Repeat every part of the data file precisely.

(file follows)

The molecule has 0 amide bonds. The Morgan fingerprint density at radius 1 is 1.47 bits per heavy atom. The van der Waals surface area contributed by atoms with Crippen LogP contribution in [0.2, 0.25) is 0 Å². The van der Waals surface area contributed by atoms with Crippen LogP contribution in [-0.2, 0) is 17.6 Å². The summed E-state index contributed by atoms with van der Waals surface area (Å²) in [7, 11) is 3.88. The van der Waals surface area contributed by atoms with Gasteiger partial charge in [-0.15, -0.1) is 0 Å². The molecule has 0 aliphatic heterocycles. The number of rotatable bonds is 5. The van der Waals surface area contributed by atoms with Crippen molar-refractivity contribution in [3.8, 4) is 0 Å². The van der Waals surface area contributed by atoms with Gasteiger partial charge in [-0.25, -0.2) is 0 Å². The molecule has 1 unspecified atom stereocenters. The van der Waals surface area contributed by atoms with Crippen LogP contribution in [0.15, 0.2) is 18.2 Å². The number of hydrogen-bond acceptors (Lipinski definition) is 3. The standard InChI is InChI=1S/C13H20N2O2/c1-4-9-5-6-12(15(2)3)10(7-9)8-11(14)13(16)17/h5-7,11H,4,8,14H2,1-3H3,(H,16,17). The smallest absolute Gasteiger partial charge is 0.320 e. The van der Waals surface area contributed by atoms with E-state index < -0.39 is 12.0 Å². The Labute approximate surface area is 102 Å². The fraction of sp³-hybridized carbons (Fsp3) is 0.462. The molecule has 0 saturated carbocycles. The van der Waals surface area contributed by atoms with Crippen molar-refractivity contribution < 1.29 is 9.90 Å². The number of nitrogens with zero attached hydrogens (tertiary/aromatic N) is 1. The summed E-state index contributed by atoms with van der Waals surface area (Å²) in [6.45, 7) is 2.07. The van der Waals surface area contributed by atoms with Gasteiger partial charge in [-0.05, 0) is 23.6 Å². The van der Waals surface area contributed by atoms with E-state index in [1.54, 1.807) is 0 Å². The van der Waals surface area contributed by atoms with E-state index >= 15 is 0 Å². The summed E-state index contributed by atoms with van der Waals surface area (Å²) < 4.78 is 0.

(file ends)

The molecule has 0 amide bonds. The Morgan fingerprint density at radius 1 is 1.47 bits per heavy atom. The van der Waals surface area contributed by atoms with Crippen LogP contribution in [0.2, 0.25) is 0 Å². The van der Waals surface area contributed by atoms with Crippen LogP contribution in [-0.2, 0) is 17.6 Å². The summed E-state index contributed by atoms with van der Waals surface area (Å²) in [7, 11) is 3.88. The van der Waals surface area contributed by atoms with Gasteiger partial charge in [-0.15, -0.1) is 0 Å². The molecule has 0 aliphatic heterocycles. The number of rotatable bonds is 5. The van der Waals surface area contributed by atoms with Crippen molar-refractivity contribution in [3.8, 4) is 0 Å². The van der Waals surface area contributed by atoms with Gasteiger partial charge in [-0.25, -0.2) is 0 Å². The molecule has 1 unspecified atom stereocenters. The van der Waals surface area contributed by atoms with Crippen LogP contribution in [0.15, 0.2) is 18.2 Å². The number of hydrogen-bond acceptors (Lipinski definition) is 3. The standard InChI is InChI=1S/C13H20N2O2/c1-4-9-5-6-12(15(2)3)10(7-9)8-11(14)13(16)17/h5-7,11H,4,8,14H2,1-3H3,(H,16,17). The smallest absolute Gasteiger partial charge is 0.320 e. The van der Waals surface area contributed by atoms with E-state index < -0.39 is 12.0 Å². The Labute approximate surface area is 102 Å². The fraction of sp³-hybridized carbons (Fsp3) is 0.462. The molecule has 0 saturated carbocycles. The van der Waals surface area contributed by atoms with Crippen molar-refractivity contribution < 1.29 is 9.90 Å². The number of nitrogens with zero attached hydrogens (tertiary/aromatic N) is 1. The summed E-state index contributed by atoms with van der Waals surface area (Å²) in [6.45, 7) is 2.07. The van der Waals surface area contributed by atoms with Gasteiger partial charge in [-0.05, 0) is 23.6 Å². The van der Waals surface area contributed by atoms with E-state index in [1.54, 1.807) is 0 Å². The van der Waals surface area contributed by atoms with E-state index >= 15 is 0 Å². The summed E-state index contributed by atoms with van der Waals surface area (Å²) < 4.78 is 0.